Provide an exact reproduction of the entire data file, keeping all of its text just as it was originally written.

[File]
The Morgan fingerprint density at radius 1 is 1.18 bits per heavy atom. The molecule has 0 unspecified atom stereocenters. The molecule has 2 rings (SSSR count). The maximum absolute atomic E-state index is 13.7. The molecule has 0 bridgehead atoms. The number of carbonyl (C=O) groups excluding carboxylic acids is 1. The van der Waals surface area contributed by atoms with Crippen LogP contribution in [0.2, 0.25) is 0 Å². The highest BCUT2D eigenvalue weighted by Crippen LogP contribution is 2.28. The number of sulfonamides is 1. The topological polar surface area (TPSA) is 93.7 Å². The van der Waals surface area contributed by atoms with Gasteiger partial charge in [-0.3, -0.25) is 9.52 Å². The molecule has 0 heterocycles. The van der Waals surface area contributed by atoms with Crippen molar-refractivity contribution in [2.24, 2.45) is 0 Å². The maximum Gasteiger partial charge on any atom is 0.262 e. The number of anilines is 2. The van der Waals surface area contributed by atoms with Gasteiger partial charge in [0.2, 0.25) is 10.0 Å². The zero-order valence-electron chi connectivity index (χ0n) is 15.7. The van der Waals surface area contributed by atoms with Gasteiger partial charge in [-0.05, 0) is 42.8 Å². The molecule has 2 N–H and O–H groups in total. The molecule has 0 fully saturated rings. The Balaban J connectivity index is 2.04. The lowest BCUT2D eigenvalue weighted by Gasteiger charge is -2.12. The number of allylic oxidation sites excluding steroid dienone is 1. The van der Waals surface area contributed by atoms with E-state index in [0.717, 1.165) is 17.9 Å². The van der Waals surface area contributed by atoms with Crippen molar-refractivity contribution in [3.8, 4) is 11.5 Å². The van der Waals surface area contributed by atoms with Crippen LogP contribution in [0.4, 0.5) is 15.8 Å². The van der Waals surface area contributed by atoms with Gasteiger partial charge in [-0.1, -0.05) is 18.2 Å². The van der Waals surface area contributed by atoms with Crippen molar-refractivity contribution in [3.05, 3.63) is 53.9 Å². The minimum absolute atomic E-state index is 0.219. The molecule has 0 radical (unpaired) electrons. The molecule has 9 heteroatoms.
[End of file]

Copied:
The Morgan fingerprint density at radius 1 is 1.18 bits per heavy atom. The molecule has 0 unspecified atom stereocenters. The molecule has 2 rings (SSSR count). The maximum absolute atomic E-state index is 13.7. The molecule has 0 bridgehead atoms. The number of carbonyl (C=O) groups excluding carboxylic acids is 1. The van der Waals surface area contributed by atoms with Crippen LogP contribution in [0.2, 0.25) is 0 Å². The highest BCUT2D eigenvalue weighted by Crippen LogP contribution is 2.28. The number of sulfonamides is 1. The topological polar surface area (TPSA) is 93.7 Å². The van der Waals surface area contributed by atoms with Gasteiger partial charge in [-0.3, -0.25) is 9.52 Å². The molecule has 0 heterocycles. The van der Waals surface area contributed by atoms with Crippen molar-refractivity contribution in [2.24, 2.45) is 0 Å². The maximum Gasteiger partial charge on any atom is 0.262 e. The number of anilines is 2. The van der Waals surface area contributed by atoms with Gasteiger partial charge in [0.2, 0.25) is 10.0 Å². The zero-order valence-electron chi connectivity index (χ0n) is 15.7. The van der Waals surface area contributed by atoms with Gasteiger partial charge in [-0.05, 0) is 42.8 Å². The molecule has 2 N–H and O–H groups in total. The molecule has 0 fully saturated rings. The Balaban J connectivity index is 2.04. The lowest BCUT2D eigenvalue weighted by Gasteiger charge is -2.12. The number of allylic oxidation sites excluding steroid dienone is 1. The van der Waals surface area contributed by atoms with E-state index in [0.717, 1.165) is 17.9 Å². The van der Waals surface area contributed by atoms with Crippen molar-refractivity contribution in [3.8, 4) is 11.5 Å². The van der Waals surface area contributed by atoms with Crippen LogP contribution in [0.4, 0.5) is 15.8 Å². The van der Waals surface area contributed by atoms with Gasteiger partial charge in [-0.1, -0.05) is 18.2 Å². The van der Waals surface area contributed by atoms with Crippen molar-refractivity contribution in [3.05, 3.63) is 53.9 Å². The minimum absolute atomic E-state index is 0.219. The molecule has 0 radical (unpaired) electrons. The molecule has 9 heteroatoms.